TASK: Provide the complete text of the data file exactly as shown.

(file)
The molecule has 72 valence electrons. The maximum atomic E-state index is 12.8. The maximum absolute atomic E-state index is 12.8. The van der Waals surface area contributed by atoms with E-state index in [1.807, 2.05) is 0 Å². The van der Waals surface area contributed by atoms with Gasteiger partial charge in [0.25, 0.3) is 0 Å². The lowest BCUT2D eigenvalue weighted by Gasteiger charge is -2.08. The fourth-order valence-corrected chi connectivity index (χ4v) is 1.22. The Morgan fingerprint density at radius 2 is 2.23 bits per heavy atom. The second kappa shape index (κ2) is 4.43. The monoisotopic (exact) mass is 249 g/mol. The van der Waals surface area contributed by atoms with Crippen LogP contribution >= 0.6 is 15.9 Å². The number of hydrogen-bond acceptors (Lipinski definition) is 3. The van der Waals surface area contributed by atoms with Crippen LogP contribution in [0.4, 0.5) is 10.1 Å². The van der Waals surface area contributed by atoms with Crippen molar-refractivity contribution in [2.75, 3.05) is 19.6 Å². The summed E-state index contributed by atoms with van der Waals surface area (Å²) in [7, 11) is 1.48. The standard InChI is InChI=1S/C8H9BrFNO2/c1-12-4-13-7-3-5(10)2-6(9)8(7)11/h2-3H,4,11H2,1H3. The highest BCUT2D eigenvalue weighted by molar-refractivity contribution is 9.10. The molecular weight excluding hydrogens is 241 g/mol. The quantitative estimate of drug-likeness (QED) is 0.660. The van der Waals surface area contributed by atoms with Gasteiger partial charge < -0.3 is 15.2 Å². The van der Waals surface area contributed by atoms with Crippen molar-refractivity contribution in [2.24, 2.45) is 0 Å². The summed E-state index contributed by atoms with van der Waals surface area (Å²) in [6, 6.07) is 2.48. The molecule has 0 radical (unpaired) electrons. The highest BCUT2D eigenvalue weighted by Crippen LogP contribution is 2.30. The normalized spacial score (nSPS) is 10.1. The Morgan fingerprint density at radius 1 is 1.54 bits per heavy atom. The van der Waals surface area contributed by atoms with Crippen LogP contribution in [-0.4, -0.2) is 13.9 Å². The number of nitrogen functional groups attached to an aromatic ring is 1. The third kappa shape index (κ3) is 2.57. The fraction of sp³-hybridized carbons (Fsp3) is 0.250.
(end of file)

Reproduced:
The molecule has 72 valence electrons. The maximum atomic E-state index is 12.8. The maximum absolute atomic E-state index is 12.8. The van der Waals surface area contributed by atoms with E-state index in [1.807, 2.05) is 0 Å². The van der Waals surface area contributed by atoms with Gasteiger partial charge in [0.25, 0.3) is 0 Å². The lowest BCUT2D eigenvalue weighted by Gasteiger charge is -2.08. The fourth-order valence-corrected chi connectivity index (χ4v) is 1.22. The Morgan fingerprint density at radius 2 is 2.23 bits per heavy atom. The second kappa shape index (κ2) is 4.43. The monoisotopic (exact) mass is 249 g/mol. The van der Waals surface area contributed by atoms with Crippen LogP contribution >= 0.6 is 15.9 Å². The number of hydrogen-bond acceptors (Lipinski definition) is 3. The van der Waals surface area contributed by atoms with Crippen LogP contribution in [0.4, 0.5) is 10.1 Å². The van der Waals surface area contributed by atoms with Crippen molar-refractivity contribution in [2.75, 3.05) is 19.6 Å². The summed E-state index contributed by atoms with van der Waals surface area (Å²) in [7, 11) is 1.48. The standard InChI is InChI=1S/C8H9BrFNO2/c1-12-4-13-7-3-5(10)2-6(9)8(7)11/h2-3H,4,11H2,1H3. The highest BCUT2D eigenvalue weighted by molar-refractivity contribution is 9.10. The molecular weight excluding hydrogens is 241 g/mol. The quantitative estimate of drug-likeness (QED) is 0.660. The van der Waals surface area contributed by atoms with Gasteiger partial charge < -0.3 is 15.2 Å². The van der Waals surface area contributed by atoms with Crippen molar-refractivity contribution in [2.24, 2.45) is 0 Å². The summed E-state index contributed by atoms with van der Waals surface area (Å²) in [6, 6.07) is 2.48. The molecule has 0 radical (unpaired) electrons. The highest BCUT2D eigenvalue weighted by Crippen LogP contribution is 2.30. The normalized spacial score (nSPS) is 10.1. The Morgan fingerprint density at radius 1 is 1.54 bits per heavy atom. The van der Waals surface area contributed by atoms with Crippen LogP contribution in [-0.4, -0.2) is 13.9 Å². The number of nitrogen functional groups attached to an aromatic ring is 1. The third kappa shape index (κ3) is 2.57. The fraction of sp³-hybridized carbons (Fsp3) is 0.250.